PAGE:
It’s as clear as black and white

I wasn’t planning on entering any more photography contests this year.

My good friend and fellow photographer Melissa Simser-Iovino changed that for me.

Melissa – who has a thriving photography business and who also took my head shot that adorns this blog – entered some photos in the upcoming LensCulture Black and White Photography Awards “Call for Art” competition.  And they’re good photos, man.  Really good photos.

The Jumbuck. Nikon D700 camera, Nikkor 85mm f/1.8 lens. Photo by Chuck Miller.

And as I checked out her submissions, I thought to myself … Chuck, why aren’t you entering this show as well?

Of course, that’s the little photography voice in my head that wants to enter every single contest, no matter how big or how small.

I looked over the rules.  It’s a black and white competition, and you can submit one entry for free – or five entries for $50, but if you submit five entries for $50, you get a written evaluation from the judges for your pieces.

Farrell. Leica M3 camera, Kodak HIE Infrared film with Hoya R72 filter. (c) Chuck Miller, all rights reserved.

And… if any of your artworks are selected for the show, they will be on display in a major art gallery in New York City.

New York City.

Well now.

Okay, I need black and white images.  I need to go through my archive and find my best black and white shots.

And yes, I went for the 5 for $50 option.  I figure since my car is paid off, I have that extra $50 available as necessary.

Lane 2. Nikon Df camera, Vivitar 19mm f/3.8 lens. Photo by Chuck Miller.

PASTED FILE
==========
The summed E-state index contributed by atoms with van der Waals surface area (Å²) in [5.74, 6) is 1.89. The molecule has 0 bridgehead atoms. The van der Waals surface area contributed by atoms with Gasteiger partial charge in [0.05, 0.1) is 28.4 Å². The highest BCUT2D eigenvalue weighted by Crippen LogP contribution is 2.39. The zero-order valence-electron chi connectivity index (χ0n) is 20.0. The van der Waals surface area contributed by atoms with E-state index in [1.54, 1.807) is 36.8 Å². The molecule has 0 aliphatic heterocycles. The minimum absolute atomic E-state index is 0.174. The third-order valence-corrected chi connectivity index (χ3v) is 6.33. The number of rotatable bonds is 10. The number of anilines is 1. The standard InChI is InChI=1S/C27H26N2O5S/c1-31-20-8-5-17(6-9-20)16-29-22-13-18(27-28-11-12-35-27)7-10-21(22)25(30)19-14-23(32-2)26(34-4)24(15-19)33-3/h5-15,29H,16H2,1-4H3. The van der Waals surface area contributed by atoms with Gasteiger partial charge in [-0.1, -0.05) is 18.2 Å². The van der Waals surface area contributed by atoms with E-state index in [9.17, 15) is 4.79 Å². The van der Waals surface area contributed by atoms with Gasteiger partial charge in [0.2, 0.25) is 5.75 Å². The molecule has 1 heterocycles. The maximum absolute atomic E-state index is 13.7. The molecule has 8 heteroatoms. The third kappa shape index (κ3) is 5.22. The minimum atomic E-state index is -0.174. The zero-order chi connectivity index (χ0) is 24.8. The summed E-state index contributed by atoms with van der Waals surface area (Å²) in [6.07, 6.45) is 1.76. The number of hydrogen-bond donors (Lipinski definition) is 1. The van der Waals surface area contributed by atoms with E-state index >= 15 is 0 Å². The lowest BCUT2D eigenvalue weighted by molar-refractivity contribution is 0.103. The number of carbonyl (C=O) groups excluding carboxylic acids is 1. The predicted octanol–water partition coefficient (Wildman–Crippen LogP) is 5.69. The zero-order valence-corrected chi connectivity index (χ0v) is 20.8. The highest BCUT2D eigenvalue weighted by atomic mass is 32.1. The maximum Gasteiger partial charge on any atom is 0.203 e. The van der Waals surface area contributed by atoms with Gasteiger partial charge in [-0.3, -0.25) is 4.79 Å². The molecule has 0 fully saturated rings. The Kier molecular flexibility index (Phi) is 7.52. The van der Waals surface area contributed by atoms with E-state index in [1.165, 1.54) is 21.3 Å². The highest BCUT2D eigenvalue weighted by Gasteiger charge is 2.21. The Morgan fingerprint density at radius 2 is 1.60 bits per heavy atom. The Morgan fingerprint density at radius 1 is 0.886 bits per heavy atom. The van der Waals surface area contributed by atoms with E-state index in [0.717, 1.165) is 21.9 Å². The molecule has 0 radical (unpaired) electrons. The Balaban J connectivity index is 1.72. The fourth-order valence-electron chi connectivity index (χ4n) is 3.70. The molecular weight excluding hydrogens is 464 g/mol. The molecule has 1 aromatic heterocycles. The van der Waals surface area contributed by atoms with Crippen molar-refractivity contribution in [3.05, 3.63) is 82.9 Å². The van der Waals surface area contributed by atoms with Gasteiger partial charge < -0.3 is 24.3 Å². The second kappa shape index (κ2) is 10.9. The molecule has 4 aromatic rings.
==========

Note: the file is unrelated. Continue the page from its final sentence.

In going through all my shots, I chose images that had previously picked up silks in various photo fairs.  This is tough.  I couldn’t just flip a color image and claim it’s black and white … these had to be specifically designated as black and white when they were initially conceived.

I went through each image.  Is this good enough to win over the judges?  Are the judges seeing this image in the same way as I?  Do I even have a decent concept of what a black and white image represents?

Washington County, 2:30 am. Nikon Df camera, Irix 15mm f/24 lens, flipped to black and white with Google Nik Silver Efex Pro. Photo (c) 2018 Chuck Miller, all rights reserved.

This is tough.

But even in the toughness, I have to try.  There’s an old adage that you never achieve perfection in your photography, you only get closer and closer to it.  It’s that journey to the closeness that makes all the difference.

So yeah …

And even if my work DOESN’T make the walls of a New York City art gallery, I still get the written reviews from the judges.  That’s important.  That’s solid criticism and encouragement which, in itself, will improve my photo captures and concepts and constructs.

The Walkway. Rolleiflex Automat MX camera, efke 100 film. Photo by Chuck Miller.

I just have to realize that, in all these years of putting a camera in front of my face and telling inanimate objects to say “cheese”, perhaps this too is part of my own personal journey through the world of images and colors and concepts.

But make no mistake.  If any of these images make it to the walls of a New York City art gallery … that’s got more stroke than a V-8 engine.

As you can see from this blog post, I did find five images.  Two of them, The Jumbuck and Washington County 2:30 a.m., are “triple blue” ribbon winners, having achieved blue silks at three photo competitions.  The other three – Lane 2, Farrell and The Walkway – were images that won more than I expected them to win.

All of them were concepts in my mind – concepts that were based on whatever emotional state I underwent at that moment.  Photographing an Icelandic sheep in Rhinebeck after a nasty personal breakup.  A flowering tree in a cemetery as part of a book on the history of that cemetery.  Discovering a hidden bowling alley in a converted Knights of Columbus building in Troy.  6:00 a.m. in the Root Glen at Hamilton College during my 30th reunion.  And a shot of a covered bridge in Rexleigh with the stars aligning just so.

Those are the five I submitted.

It’s now up to the judges.  Maybe one of these images makes it through.  Maybe they don’t.

But I’ll still receive quality feedback for my submissions.

And it’s not just me.  I’m also pulling for my friend Melissa Simser-Iovino’s images as well.  I hope her photos make it through.

Gotta represent the 518, don’tcha know…